- WHO Yellow fever vaccination requirements and recommendations: https://www.who.int/who-documents-detail/vaccination-requirements-and-recommendations-for-international-travelers-and-malaria-situation-per-country-2019-edition
Yellow fever vaccinations should be taken at least 10 days prior to travelling to a yellow fever risk area.
Those who should not get a yellow fever vaccine include children under 9 months of age, individuals who have had serious allergic reactions to the vaccine in the past or any component of the vaccine i.e. to eggs or chicken proteins, and for immunocompromised individuals. Your yellow fever-licenced medical practitioner will inform you whether or not you should get a yellow fever vaccine based on your age, destination, existing health conditions, risk of infection, country requirements and more.
The cost of the yellow fever vaccine at Travelvax clinics is competitive and may be partly reimbursed through your health fund, if you have Extras cover. There will also be a cost for the consultation with the doctor.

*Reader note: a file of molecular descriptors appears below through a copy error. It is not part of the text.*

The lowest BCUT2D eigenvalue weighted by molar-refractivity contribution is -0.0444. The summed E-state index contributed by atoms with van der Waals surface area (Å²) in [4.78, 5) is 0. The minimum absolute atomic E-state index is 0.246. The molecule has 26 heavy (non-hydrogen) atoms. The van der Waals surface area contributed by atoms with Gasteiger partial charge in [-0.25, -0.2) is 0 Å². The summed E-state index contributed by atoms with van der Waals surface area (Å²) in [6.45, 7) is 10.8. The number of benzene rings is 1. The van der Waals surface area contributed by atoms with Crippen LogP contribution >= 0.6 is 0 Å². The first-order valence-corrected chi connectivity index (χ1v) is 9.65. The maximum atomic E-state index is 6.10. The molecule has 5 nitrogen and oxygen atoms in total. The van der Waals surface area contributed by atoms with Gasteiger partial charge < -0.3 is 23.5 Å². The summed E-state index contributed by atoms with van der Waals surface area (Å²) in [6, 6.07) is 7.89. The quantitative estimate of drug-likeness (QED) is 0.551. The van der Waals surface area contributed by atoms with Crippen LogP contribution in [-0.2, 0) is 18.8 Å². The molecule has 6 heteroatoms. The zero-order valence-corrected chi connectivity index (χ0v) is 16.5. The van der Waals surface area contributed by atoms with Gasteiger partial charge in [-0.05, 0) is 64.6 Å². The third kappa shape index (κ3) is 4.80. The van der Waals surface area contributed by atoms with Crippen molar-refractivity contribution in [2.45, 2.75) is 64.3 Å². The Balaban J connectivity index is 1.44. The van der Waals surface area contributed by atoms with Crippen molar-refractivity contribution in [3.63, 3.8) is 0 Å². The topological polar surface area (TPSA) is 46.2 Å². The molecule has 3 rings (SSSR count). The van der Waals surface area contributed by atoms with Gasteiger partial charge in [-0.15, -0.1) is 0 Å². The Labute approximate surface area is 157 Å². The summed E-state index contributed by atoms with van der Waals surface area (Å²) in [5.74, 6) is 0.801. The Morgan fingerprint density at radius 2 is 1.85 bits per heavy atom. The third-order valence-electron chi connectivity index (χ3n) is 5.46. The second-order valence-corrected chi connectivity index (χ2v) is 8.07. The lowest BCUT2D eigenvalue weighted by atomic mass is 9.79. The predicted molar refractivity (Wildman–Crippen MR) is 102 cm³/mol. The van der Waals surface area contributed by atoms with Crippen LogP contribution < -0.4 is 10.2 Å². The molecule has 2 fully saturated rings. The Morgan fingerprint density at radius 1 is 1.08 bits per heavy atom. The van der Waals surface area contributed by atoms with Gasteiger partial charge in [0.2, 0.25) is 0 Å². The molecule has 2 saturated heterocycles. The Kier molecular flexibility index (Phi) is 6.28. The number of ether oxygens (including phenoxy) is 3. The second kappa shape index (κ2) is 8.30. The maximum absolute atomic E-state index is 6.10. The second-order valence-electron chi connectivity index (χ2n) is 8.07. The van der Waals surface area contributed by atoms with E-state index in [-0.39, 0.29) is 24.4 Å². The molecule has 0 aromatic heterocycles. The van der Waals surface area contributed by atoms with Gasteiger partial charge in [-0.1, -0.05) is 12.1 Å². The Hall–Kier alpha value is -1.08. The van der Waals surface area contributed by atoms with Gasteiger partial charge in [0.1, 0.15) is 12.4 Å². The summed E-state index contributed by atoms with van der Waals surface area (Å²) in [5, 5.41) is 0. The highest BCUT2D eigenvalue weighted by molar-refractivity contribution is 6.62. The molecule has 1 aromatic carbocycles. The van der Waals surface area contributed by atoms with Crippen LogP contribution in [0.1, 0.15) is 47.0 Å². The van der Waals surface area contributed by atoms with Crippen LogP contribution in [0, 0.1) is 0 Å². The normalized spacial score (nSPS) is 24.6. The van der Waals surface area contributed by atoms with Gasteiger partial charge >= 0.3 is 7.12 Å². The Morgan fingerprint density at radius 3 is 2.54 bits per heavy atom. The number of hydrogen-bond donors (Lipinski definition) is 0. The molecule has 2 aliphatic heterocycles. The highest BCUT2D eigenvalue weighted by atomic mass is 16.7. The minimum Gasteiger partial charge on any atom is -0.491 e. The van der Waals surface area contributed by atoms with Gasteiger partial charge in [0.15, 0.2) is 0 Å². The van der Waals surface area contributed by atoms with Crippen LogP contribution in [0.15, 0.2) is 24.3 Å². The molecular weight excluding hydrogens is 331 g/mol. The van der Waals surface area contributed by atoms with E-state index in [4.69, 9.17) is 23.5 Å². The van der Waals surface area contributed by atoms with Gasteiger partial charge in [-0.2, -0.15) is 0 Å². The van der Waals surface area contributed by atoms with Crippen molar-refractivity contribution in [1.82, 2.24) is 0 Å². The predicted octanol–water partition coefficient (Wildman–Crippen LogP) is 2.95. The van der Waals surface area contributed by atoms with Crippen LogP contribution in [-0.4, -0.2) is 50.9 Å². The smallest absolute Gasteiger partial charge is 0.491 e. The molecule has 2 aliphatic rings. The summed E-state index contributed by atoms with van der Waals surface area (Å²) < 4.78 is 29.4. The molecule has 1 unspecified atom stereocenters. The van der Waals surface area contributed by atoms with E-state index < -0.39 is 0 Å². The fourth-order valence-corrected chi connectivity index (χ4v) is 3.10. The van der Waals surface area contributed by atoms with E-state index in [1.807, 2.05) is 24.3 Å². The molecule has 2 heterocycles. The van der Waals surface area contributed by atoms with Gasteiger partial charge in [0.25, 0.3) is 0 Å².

Yellow Fever isn't found in Australia however a common mosquito species (called Aedes aegypti) that can transmit the virus is found in regions within northern Queensland.
Yellow fever vaccinations may be required or recommended if you are older than 9 months of age and travelling (or staying) in any country with areas of risk for yellow fever. Proof of vaccination may also be required when arriving in another country or countries after travelling through a yellow fever risk area. Check with your yellow fever-licenced medical practitioner for the requirements and recommendations that apply to you and your itinerary.